U.S. oil production will beat output from the Middle East for the rest of the decade. And while that gives the United States some leverage on the international stage, at least one prominent global analyst thinks it's wrong to assume oil could be used as a foreign policy tool.
The U.S. Energy Information Administration (EIA) said domestic oil production for the week ending June 13 averaged 8.47 million barrels per day, up 17,000 bpd from the previous week and 18 percent higher year-on-year.
The rise in production has fueled the debate over what to do about legislation enacted in the 1970s that restricts crude oil exports. Critics say the ban would lead to higher prices at home, specifically at the gasoline pump. A January report from the Center for a New American Security, however, said the economic connection that would come from oil exports could manifest itself as "coercive political influence" in foreign affairs.
Paul McConnell, principal analyst for Wood Mackenzie’s global trends service, said U.S. oil production gains are unprecedented, but not necessarily in a way that reshapes the global balance of power.
"Our forecasts show the United States will remain dependent on imported crude oil until beyond 2030," he said in an interview. "So while it's clear the U.S. is emerging as a new and important source of global energy supply, I think it's incorrect to suggest that this supply could become a foreign policy tool."
The International Energy Agency (IEA) said it expects the United States to be the world's leading oil producer by next year, passing Russia and Saudi Arabia. The United States is also on its way to energy self-sufficiency, which would make it less vulnerable to oil shocks like the one that prompted the 1970s export ban.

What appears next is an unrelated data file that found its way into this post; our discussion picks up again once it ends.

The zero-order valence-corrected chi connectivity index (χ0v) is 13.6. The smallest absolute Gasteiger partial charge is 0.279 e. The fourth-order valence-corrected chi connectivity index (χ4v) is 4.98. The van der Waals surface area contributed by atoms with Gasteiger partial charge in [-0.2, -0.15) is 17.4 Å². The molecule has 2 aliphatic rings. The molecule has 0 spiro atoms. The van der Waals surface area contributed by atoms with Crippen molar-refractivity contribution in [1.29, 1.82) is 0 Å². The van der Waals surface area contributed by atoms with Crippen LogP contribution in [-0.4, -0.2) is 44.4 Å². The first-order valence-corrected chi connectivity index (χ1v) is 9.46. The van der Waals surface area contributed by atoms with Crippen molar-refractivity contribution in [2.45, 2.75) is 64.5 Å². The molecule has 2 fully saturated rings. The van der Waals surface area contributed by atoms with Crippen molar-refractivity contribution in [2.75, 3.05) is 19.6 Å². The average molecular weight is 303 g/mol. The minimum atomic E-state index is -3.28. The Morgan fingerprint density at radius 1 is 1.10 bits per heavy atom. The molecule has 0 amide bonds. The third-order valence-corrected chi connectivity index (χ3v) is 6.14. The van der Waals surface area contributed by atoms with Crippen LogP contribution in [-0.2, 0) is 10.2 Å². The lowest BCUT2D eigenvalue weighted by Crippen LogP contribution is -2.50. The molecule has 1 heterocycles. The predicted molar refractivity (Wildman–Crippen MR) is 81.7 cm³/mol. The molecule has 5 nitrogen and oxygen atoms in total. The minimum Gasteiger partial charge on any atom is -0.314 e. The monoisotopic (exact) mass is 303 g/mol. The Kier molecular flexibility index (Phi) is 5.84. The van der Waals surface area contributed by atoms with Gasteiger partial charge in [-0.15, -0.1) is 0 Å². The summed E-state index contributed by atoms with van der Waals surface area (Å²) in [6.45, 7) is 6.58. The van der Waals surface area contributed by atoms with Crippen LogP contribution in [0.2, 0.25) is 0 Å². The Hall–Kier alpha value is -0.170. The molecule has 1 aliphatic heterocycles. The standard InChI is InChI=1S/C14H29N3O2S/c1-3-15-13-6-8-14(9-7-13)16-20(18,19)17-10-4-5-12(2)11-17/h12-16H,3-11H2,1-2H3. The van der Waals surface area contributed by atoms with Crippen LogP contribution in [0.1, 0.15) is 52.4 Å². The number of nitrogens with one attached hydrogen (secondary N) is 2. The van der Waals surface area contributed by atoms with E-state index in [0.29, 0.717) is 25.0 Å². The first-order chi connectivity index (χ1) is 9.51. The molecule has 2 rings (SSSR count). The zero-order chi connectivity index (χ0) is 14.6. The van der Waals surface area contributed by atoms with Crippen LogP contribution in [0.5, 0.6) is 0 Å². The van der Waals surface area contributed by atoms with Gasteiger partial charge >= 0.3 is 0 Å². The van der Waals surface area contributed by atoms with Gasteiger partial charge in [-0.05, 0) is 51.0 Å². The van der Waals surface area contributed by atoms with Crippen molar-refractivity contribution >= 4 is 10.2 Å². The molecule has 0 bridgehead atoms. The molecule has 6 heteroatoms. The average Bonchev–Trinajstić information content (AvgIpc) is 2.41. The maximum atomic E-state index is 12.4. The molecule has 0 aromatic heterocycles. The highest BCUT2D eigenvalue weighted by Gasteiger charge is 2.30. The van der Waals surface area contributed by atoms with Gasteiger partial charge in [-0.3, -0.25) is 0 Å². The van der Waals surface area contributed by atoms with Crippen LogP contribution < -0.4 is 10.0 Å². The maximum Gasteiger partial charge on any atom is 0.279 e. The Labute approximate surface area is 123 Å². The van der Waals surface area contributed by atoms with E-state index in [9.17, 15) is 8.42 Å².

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But that dominance will be brief, and presumably so too would be any perceived geopolitical leverage. U.S. oil production should peak in the next decade and fall from the No. 1 spot at the beginning of the 2030s.
McConnell, in a June 12 report, said the dynamics of the global energy market are indeed changing. China is taking the lead in terms of energy consumption at the same time the Middle East is fading as a lead supplier.
Markets, however, are becoming more interconnected and the relationship between the supplier and the consumer is becoming more and more dependent.
Wood Mackenzie's report points to the Russian gas relationship with Europe as a case in point.
Russia meets about a quarter of Europe's natural gas needs, but most of those reserves run through the Soviet-era pipeline network in Ukraine. That means the European energy sector is at risk because of the ongoing row between Kiev and the Kremlin. And while European Energy Commissioner Gunther Oettinger said he was wary of "political and commercial blackmail" in the energy sector, Russian Energy Minister Alexander Novak said at a June 19 conference in Moscow using energy for political gain "leads to increased instability and worsening of the investment climate in the energy sector."
Some voices in the U.S. energy policy community have said the gas crisis in Eastern Europe, as well as the recent turmoil in Iraq, means that leverage could be gained through a more robust export policy. With Asian demand growing, however, that may appear misguided on the surface. For analysts like McConnell, however, it may be more of a case of bet hedging.
Global demand centers may very well be shifting to Asia, he said, but Europe is also a competitive marketplace.
By Daniel J. Graeber of Oilprice.com